If family therapy is like a camera through which clients are able to view their lives, then the treatment method used by clinicians could be considered the lens, offering different ways of seeing. In Metaphors of Family Systems Theory, Paul C. Rosenblatt explores the metaphors of family systems theory that form the conceptual foundation - the lens - of a great deal of therapy, research, theory, education, and policy making in the family field. He demonstrates the value of testing out theoretical or alternative metaphors - other lenses - to provide new perspectives and a fresh means of gaining clarity.
The literature that informs family therapy is rich with striking accounts of how therapeutic metaphors have helped to move families into healthier, energizing, freeing, and more satisfying relationships, yet little attention has been devoted to the development of alternative theoretical metaphors. This innovative new work investigates the uses and limitations of the standard metaphors of family systems theory. Perhaps more important, it also provides the means to generate alternative theoretical metaphors to stimulate new thinking about family systems.
Rosenblatt asserts that the capacity to recognize metaphors will enable clinicians and clients to identify biases, hidden implications, and reification, as well as what may have been overlooked. He shows the way this ability also helps us to organize and remember information, and to better appreciate the multilayeredness of "reality."
Initial chapters define metaphor and discuss family systems theory, as well as the uses and limitations of standard therapeutic metaphors. The chapters examine the notion of the family as an entity, the metaphor of "system," and the major systemic metaphors. Rosenblatt extends his analysis to the idea of family boundary and to the closely related metaphors of family subsystem, family boundary permeability, and family boundary ambiguity. He also analyzes the metaphors of family structure, systems control, family rules, and negative and positive feedback.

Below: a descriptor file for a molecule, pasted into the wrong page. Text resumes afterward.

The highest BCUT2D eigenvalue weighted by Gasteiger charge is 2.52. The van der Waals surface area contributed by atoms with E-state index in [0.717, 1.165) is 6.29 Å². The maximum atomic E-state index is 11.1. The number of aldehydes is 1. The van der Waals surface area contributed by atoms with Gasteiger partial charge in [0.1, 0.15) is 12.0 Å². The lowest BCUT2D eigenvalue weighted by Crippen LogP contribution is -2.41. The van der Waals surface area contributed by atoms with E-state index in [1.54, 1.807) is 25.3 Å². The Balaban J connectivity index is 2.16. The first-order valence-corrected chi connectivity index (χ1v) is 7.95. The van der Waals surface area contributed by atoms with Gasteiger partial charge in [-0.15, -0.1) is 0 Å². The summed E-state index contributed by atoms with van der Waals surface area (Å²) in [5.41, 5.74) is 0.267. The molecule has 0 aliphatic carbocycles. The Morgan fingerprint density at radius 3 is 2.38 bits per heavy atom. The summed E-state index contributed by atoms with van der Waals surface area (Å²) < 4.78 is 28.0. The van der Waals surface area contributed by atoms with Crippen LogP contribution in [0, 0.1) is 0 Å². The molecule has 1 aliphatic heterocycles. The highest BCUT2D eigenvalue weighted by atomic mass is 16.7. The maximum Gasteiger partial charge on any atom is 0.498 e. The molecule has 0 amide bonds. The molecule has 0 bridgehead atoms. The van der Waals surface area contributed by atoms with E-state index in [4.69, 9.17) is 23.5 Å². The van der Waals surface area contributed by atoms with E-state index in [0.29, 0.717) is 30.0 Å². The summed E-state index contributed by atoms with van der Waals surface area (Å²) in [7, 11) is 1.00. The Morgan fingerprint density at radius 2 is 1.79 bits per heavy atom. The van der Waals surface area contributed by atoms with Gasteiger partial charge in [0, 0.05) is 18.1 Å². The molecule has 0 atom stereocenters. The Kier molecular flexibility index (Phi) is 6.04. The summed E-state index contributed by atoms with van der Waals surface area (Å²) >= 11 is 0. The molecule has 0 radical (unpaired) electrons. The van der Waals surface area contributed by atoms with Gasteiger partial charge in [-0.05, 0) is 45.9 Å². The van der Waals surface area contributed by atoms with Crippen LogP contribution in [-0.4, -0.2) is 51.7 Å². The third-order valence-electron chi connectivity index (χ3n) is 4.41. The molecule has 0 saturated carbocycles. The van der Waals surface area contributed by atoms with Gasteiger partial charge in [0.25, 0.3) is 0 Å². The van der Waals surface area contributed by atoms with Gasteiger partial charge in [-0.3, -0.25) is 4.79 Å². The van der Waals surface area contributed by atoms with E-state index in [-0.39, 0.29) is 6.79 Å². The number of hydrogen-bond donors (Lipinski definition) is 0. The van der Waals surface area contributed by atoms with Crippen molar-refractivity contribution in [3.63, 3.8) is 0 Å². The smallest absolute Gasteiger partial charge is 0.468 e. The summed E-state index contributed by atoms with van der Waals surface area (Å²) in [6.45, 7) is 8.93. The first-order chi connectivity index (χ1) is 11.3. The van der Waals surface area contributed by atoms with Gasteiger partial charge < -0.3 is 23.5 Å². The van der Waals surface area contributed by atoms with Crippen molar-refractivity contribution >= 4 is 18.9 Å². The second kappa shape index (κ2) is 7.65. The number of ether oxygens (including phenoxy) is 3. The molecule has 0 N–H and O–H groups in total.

Later chapters apply these ideas to the metaphors of communication, therapeutic goals, the therapist in the system, and family response to intervention. Rosenblatt Illustrates new insights with a variety of experience-based metaphors and presents strategies for the evaluation and development of new theoretical metaphors for family systems.
Unique and innovative, this book offers a fresh perspective for anyone working with metaphors of family systems theory. Of special interest to family therapists, family researchers, social workers, and other mental health professionals working in the family field, it is especially useful as a text for courses in family systems theory, theories of family therapy, and theory construction.